Planning your plate for Memorial Day

Planning your plate for Memorial Day

Memorial Day, May 28, is a time to remember those who have given their lives for our freedom. It dates back to just after the civil war.

Like Thanksgiving, it’s a time for reflection and a time to look ahead . . . and after the somber part, to look ahead to ribs, chicken wings, barbecue, corn on the cob, baked potatoes, beer, beans, and apple pie.

Someone smart could probably make a lot of money selling belt-stretchers right after Memorial Day.

A little planning can yield a holiday menu that is just as satisfying as the traditional fat-laden feast.

Let’s look at the spareribs. Succulent. Dripping. Fatty. Saucy. Run-down-your-chin ribs. Live-around-your-waist ribs. And you pay a fortune for bones. Count yourself lucky if you can buy some for $1.99 a pound . . . for mostly bone.

The alternative costs more per pound, but there is no waste. Pork tenderloin cooks quicker and has no visible fat. Instead of two or more pounds of ribs (we’re talking $4 here) a half-pound of tenderloin will be plenty. Look hard and you can find it for less than $3 a pound . . . that’s $1.50 per person.

Chicken wings are another favorite that costs a fortune for bone. Instead of wings (say $2.49 a pound), try drumsticks. They take longer to cook but you don’t need nearly as many, and if you keep your eyes peeled you can find them on sale for .79 cents a pound. Freeze them until the holiday. Coat the drumsticks with the same flavors as you use on wings.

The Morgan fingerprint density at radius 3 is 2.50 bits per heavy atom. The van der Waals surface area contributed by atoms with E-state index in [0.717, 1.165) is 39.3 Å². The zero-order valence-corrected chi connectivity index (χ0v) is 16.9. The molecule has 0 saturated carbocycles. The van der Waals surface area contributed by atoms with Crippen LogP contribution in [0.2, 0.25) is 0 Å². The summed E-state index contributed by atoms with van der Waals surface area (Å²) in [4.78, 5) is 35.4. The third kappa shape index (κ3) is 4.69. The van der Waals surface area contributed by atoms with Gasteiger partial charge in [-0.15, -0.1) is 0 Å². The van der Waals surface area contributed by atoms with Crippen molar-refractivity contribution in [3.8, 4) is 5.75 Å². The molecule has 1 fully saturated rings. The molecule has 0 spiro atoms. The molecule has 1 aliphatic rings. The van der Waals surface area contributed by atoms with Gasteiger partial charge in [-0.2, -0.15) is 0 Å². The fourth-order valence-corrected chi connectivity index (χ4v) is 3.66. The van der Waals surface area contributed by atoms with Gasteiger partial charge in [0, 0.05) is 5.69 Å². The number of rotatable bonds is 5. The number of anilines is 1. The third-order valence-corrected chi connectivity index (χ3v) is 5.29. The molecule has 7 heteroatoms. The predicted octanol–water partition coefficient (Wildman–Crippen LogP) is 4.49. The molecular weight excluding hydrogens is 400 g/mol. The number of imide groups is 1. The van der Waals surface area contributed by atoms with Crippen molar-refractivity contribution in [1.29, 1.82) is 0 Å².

If the car and mortgage are paid off, you might consider well-marbled beef rib steaks on the grill. And you might consider looking for the belt-stretcher guy, too.

Instead, try marinating skirt steak or shell steak or flank steak. Ask the butcher if you’re getting the inside skirt or outside skirt. The outside has a membrane that has to be removed.

Though these cuts are chewier than a Delmonico, they have plenty of flavor and little of the fat. Try marinating or pounding the meat a bit. You can find a device with a line or two of sharp blades that tenderize meats by cutting tough fibers.

Cook these steaks rare and let them rest a few minutes before slicing across the grain.

Baked potatoes are great for you. It’s what goes on them that messes them up. Instead of gobs of butter and sour cream try low-fat sour cream with minced onion and herbs as a topper. Grate a little assertive romano cheese on top instead of a heap of Cheddar.

Apple pie and ice cream? Of course. You can be only so good on a holiday.

 

CREDITS

story by TRENT ROWE, Food Editor